(Adds portfolio manager , details on bond yields, geopolitics;
* TSX closes down 112.92 points, or 0.72 percent, at
* Nine of the TSX's 10 main groups end lower
By Fergal Smith
TORONTO, April 13 Canada's main stock index fell
on Thursday to the lowest in more than two weeks as declining
bond yields pressured the heavyweight financials group, while
resource shares also lost ground.
Canada's 10-year yield dropped below the 1.50 percent
threshold for the first time in nearly five months, tracking a
drop in U.S. Treasury yields as U.S. President Donald Trump's
favorable view of low interest rates intensified a bond market
rally that was underpinned by geopolitical tensions in Syria and
News of a massive bomb dropped by the United States in
eastern Afghanistan added to uncertainty ahead of a holiday
weekend in the United States and Canada.
"Long-term interest rates have moved down, meaning there is
a squeeze on margins (of banks) here," said Ian Nakamoto, equity
specialist at MacDougall, MacDougall & MacTier, a division of
Royal Bank of Canada fell 1.5 percent to C$94.67,
while the overall financials group lost 1 percent.
Wall Street also closed lower as investors weighed earnings
from big U.S. banks, while investors have scaled back hopes for
quick implementation of market-friendly policies by the Trump
administration, including financial sector deregulation and tax
"I think we got ahead of ourselves thinking things were
going to be done quicker," Nakamoto said.
The Toronto Stock Exchange's S&P/TSX composite index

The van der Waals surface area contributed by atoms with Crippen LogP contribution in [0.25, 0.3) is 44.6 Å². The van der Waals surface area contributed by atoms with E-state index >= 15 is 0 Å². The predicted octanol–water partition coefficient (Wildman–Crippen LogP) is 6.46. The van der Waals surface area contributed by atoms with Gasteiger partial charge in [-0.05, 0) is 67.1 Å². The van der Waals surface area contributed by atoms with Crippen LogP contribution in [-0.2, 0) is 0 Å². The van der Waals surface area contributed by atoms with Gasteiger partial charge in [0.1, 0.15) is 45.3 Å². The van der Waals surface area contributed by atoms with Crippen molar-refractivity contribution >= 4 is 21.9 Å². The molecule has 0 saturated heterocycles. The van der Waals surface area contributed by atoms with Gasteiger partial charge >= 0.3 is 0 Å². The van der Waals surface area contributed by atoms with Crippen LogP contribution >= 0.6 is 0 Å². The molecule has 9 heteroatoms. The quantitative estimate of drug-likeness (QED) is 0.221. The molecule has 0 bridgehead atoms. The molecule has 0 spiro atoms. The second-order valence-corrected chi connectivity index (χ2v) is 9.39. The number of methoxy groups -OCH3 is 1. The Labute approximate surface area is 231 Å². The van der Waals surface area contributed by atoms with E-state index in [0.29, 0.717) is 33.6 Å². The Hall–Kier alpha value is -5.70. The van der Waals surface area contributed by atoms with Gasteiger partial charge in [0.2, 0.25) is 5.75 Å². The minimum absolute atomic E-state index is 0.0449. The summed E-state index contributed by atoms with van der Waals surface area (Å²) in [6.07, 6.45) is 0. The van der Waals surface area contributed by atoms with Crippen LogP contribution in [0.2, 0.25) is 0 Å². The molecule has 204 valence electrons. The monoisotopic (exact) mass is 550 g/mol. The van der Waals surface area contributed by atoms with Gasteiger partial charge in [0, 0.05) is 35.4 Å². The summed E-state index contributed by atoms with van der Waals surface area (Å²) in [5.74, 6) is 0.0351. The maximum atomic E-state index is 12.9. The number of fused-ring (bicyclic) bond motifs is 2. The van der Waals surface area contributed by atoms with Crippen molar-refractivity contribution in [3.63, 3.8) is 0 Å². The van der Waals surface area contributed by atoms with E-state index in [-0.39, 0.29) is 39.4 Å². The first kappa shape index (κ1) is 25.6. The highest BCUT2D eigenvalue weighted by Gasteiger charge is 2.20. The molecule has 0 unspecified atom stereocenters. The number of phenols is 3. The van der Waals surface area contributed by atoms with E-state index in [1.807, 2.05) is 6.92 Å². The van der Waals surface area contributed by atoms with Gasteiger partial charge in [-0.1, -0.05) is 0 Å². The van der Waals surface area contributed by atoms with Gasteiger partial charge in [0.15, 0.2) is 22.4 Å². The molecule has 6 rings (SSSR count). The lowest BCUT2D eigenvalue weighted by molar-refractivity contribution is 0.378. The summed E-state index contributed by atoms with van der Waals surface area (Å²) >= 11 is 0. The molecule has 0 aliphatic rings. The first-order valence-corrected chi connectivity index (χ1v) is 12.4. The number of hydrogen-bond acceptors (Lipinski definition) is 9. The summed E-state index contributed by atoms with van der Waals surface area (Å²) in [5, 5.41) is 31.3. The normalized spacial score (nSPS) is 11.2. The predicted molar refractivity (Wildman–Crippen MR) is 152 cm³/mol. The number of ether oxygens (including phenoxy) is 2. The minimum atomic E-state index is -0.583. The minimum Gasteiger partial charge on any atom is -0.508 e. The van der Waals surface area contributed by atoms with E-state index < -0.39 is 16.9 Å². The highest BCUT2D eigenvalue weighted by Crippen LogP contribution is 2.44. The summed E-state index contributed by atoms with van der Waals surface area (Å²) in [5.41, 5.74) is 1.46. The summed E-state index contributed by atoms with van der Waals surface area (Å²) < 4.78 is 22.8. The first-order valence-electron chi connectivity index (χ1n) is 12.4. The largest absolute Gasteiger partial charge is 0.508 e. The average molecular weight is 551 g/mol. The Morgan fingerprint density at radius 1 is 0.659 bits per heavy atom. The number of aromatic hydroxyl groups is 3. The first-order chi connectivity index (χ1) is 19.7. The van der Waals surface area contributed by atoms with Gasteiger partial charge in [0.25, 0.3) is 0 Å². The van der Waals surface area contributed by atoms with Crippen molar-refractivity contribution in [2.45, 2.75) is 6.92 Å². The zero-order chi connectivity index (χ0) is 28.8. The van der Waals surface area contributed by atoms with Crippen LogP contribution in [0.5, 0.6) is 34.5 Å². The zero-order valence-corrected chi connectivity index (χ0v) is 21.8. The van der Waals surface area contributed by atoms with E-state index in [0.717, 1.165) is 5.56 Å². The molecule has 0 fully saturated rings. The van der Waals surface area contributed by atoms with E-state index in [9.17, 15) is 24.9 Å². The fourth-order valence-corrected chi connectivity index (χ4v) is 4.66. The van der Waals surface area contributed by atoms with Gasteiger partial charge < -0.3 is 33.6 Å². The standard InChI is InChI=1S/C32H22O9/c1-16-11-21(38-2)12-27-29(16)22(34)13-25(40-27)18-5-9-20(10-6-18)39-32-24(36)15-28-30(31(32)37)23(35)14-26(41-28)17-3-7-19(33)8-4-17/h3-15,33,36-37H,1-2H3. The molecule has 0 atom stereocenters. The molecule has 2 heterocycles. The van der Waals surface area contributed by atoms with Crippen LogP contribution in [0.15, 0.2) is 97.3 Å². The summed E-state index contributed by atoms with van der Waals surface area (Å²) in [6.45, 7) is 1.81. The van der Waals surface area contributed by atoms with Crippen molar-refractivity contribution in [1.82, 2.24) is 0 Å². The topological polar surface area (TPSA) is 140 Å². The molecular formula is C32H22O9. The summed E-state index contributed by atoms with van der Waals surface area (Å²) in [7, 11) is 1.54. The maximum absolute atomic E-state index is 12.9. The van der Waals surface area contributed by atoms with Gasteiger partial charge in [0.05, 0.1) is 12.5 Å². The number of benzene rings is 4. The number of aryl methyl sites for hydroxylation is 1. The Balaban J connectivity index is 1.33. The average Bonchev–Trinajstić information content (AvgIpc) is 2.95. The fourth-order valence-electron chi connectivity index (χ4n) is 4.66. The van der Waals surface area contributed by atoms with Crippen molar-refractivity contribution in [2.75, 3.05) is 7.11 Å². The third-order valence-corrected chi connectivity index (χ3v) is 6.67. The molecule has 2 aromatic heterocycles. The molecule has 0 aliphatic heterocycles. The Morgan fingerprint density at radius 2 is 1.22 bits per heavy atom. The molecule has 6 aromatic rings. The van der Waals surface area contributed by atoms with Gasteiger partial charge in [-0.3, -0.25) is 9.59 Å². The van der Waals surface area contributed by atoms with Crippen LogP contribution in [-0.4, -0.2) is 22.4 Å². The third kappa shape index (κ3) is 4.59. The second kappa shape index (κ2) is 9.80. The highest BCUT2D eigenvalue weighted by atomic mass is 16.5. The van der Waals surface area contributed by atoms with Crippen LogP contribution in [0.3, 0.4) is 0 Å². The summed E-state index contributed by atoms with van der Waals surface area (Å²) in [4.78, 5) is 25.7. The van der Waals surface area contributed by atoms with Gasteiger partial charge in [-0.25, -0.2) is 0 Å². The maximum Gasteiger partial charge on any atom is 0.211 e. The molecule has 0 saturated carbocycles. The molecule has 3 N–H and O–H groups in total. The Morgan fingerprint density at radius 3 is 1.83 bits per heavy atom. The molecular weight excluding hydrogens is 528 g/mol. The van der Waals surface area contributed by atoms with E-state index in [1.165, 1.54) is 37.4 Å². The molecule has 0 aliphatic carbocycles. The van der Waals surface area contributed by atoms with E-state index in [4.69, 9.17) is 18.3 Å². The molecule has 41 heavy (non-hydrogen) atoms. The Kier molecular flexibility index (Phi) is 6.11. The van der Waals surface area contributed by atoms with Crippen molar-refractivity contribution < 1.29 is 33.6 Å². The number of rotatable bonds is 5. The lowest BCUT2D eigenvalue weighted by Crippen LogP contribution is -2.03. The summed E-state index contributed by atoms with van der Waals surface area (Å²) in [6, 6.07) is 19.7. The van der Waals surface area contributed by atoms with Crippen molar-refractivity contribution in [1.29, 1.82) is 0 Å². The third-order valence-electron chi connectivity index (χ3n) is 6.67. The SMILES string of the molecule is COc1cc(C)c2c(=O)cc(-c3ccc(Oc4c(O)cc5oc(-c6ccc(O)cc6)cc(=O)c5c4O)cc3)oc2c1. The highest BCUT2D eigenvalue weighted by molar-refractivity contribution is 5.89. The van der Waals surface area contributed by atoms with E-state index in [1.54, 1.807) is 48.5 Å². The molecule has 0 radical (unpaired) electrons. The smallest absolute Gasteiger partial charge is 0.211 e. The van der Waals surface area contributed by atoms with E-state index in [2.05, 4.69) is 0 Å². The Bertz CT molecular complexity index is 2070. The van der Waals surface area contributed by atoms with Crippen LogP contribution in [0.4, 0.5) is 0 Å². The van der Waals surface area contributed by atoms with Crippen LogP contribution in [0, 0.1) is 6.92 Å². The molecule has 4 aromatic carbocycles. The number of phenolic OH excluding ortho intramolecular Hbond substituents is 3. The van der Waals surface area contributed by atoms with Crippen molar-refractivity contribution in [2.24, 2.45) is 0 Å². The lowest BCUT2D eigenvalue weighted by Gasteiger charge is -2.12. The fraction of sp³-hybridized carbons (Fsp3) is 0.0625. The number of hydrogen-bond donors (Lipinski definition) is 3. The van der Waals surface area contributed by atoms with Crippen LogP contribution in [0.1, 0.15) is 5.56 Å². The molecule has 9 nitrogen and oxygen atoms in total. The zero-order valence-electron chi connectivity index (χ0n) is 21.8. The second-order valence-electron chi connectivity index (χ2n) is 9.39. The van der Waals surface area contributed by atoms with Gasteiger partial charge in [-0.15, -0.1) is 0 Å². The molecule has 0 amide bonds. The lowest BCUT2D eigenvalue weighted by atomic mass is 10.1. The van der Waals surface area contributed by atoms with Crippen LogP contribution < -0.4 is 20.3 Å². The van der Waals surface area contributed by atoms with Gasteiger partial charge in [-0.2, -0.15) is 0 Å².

closed down 112.92 points, or 0.72 percent, at
15,535.48, its lowest close since March 27.
It lost 0.8 percent for the holiday-shortened week.
The energy group declined 1.6 percent even as oil prices
ended higher. U.S. crude oil futures settled up 7 cents at
$53.18 a barrel.
Nine of the index's 10 main groups ended lower. The
materials group, which includes precious and base metals miners
and fertilizer companies, lost 0.6 percent.
Barrick Gold Corp, the world's largest gold miner,
fell 1.6 percent to C$26.42 even as prices for the precious
metal posted a five-month high.
Analysts say Barrick must take steps to safeguard investor
confidence by ensuring there are no more operating mishaps at
its mines after a third incident in 18 months at its big
Canadian new home prices rose in February, driven by higher
costs in Toronto and other cities in Ontario in a report that
was likely to underscore concerns that some markets are becoming
Canadian manufacturing sales declined less than expected in
February after three consecutive months of increases.
(Additional reporting by Alastair Sharp; Editing by Andrea